20 Quintessential European Meals By Country

Don't leave Europe before trying one of these 20 must-have meals

This March, we're taking you on a tour of the Old World, with a focus on how traditional European dishes are influencing modern cuisine.

If you had time for just one meal in any one of the 20 European countries below, which should you choose? The answer is a matter of taste, of course, but every country has a signature dish that captures the nation in just a few flavors. From indigenous stews made from oversize, arctic beasts to immigrant-influenced stir-fry, here are the most delicious and authentic European (dinner) foods in 20 countries.

Iceland: Pylsur (hot dog)

When in Iceland, forget what you know about hot dogs—these aren't your run-of-the-mill ballpark variety. Icelanders make them with fresh local lamb (there are two sheep for every person in Iceland) and top them with anything from onion rings to a rémoulade made with mayo, capers, mustard and herbs.

Norway: Finnbiff (reindeer stew)

Eating Rudolph might be hard for some, but the indigenous Sami people in northern Norway have been dining on reindeer meat for millennia. A Norseman's favorite way to prepare it? Stewing thin slices of the meat, along with bacon, mushrooms, juniper berries, sour cream, milk, thyme and a brown goat cheese that adds an unusual caramel flavor.

Sweden: Sillsallad (herring salad)

Some of the best herring in the world gets pulled out of the waters off of Sweden's Baltic coast. Traditionally, it's pickled and then eaten as a snack or used as an ingredient in a wide variety of plates, but this salad, made with beets, eggs, apples, pickles, potatoes and parsley, is one of the most popular ways to try it.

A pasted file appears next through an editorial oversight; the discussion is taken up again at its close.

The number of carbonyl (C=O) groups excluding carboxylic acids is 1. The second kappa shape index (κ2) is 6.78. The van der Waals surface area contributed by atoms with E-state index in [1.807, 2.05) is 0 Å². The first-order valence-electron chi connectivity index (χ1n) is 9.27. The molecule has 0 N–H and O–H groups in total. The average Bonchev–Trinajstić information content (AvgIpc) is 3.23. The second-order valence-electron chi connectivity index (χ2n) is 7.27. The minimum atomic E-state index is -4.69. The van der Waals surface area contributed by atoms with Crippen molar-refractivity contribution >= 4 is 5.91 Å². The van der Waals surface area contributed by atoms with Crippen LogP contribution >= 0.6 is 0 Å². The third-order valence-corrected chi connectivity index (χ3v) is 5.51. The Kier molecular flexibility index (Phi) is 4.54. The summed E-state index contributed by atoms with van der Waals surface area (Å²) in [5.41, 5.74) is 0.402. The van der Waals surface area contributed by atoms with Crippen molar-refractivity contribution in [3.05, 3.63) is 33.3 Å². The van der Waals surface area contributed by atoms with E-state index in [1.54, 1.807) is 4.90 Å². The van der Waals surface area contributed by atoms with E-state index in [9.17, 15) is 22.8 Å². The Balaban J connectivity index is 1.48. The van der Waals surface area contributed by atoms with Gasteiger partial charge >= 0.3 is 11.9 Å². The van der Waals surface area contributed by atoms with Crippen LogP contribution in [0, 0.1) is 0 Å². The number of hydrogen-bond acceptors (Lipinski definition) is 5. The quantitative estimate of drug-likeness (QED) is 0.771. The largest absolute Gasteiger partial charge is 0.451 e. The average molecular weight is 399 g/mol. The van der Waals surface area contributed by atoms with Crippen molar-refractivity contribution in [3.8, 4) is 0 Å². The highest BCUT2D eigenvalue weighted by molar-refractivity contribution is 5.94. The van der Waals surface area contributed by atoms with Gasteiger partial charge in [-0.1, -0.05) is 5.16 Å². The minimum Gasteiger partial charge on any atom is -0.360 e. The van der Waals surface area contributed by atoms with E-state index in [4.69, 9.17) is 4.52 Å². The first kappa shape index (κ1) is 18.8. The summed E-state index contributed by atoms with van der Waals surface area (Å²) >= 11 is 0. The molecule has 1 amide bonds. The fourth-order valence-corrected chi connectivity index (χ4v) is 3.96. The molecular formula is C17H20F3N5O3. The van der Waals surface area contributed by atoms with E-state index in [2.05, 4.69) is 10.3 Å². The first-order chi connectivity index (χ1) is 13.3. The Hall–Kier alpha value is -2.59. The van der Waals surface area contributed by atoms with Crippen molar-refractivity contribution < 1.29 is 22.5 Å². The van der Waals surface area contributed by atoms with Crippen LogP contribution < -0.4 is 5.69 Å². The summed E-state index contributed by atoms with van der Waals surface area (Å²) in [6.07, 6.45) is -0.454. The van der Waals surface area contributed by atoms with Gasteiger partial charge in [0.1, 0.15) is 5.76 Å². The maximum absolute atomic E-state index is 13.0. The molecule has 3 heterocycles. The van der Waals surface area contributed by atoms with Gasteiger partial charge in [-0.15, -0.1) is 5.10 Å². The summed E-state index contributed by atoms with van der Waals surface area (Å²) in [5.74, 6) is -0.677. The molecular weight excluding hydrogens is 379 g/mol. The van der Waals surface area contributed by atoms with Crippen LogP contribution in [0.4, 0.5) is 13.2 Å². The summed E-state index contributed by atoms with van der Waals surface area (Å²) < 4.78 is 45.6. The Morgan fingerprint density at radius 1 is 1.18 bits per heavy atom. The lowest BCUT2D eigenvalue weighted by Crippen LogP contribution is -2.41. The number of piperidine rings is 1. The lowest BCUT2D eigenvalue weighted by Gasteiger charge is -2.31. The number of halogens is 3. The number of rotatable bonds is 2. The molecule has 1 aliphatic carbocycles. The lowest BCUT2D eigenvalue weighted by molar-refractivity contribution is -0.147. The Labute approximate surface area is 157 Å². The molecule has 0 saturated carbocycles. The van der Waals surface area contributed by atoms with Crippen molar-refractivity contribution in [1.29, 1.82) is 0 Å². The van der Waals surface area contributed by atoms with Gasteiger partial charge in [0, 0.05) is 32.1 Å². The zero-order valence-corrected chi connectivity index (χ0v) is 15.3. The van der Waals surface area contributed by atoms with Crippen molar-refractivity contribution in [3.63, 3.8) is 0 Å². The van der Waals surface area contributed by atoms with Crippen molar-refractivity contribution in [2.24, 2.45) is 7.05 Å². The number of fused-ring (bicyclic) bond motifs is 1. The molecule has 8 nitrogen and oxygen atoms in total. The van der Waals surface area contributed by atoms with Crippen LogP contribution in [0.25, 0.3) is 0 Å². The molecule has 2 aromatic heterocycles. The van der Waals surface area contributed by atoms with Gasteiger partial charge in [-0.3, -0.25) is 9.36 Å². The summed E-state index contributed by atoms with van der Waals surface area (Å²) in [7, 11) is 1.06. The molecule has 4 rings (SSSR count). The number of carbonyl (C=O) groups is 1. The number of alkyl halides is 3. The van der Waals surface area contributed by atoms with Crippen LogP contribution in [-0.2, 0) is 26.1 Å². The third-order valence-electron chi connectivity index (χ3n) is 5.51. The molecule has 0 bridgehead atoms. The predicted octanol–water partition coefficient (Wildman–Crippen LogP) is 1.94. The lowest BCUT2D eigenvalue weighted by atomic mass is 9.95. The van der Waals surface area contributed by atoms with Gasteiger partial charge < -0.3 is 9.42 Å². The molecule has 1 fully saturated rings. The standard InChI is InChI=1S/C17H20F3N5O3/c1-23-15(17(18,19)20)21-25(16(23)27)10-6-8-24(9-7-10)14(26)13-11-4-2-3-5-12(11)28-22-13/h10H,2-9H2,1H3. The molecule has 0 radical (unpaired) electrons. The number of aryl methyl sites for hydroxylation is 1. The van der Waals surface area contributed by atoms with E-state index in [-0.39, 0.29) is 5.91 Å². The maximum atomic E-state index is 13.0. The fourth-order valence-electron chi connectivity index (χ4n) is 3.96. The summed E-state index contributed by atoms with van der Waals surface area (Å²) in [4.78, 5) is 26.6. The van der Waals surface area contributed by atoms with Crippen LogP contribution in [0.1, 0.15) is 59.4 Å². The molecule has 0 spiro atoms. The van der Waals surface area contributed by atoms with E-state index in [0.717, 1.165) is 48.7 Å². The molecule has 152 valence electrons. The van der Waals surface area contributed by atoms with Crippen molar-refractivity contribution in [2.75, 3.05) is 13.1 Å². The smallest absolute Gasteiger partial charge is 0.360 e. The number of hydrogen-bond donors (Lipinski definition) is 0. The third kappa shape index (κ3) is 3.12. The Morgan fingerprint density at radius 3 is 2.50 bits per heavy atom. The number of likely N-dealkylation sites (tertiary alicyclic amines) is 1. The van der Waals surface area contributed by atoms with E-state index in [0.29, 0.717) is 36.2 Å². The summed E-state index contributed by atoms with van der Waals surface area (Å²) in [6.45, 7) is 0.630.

Fondue | Photo: Jose Martinez via Flickr

Poland: Biggs Stew, Bigos (meat and cabbage stew)

A traditional smoky hunter's stew, bigos can be made with any kind of meat from bacon to veal, but it always calls for cabbage and is seasoned with dried plums, bay leaf, marjoram and juniper berries. If you're in Poland around Christmas, you'll find people stewing their bigos for a week, digging in to eat it and then replacing ingredients as the pot diminishes.

Ireland: Irish Breakfast

Irish breakfast isn't just some menu item that caught on at an Irish bar. It's a national pastime and by far the best breakfast in all of Europe. It's a large hot plate of bacon, a slew of sausages (usually made from pork and beef), eggs, vegetables and potato, all fried in creamy butter, along with either a black or white pudding. Plus, Irish soda bread to sop up all the delicious juices left on the plate.

Belgium: Moules Frites (mussels and fries)

As far as perfect moments go, there's nothing like eating moules frites and washing them down with a beer in Belgium. Pulled fresh out of the North Sea, they're served in a savory broth of white wine (sometimes replaced by Belgian beer), shallots, butter and parsley, accompanied by a side of crispy Belgian fries and mayo.

Bulgaria: Shopska Salata (Bulgarian salad)

Think of Shopska salata as a saltier version of a Greek salad. It uses sirine, a briny cheese popular in southeastern Europe, made from cow's or goat's milk. It's sprinkled over tomatoes, cucumbers, onions/scallions and peppers (raw or roasted), then served with olive oil and vinegar. To be completely authentic, try it with raika (fruit brandy).

England: Meat Pie

Not fish and chips? Actually, the heart of England's food is really the meat pie. Made up of flour paste and almost any meat available, it dates back to the Neolithic period and traveled to the European mainland during the Roman Empire. Today, there are nearly as many ways to make meat pie as there are sheep in England.

Schnitzel | Photo: Tasting Table

Greece: Souvlaki (grilled meat on a stick)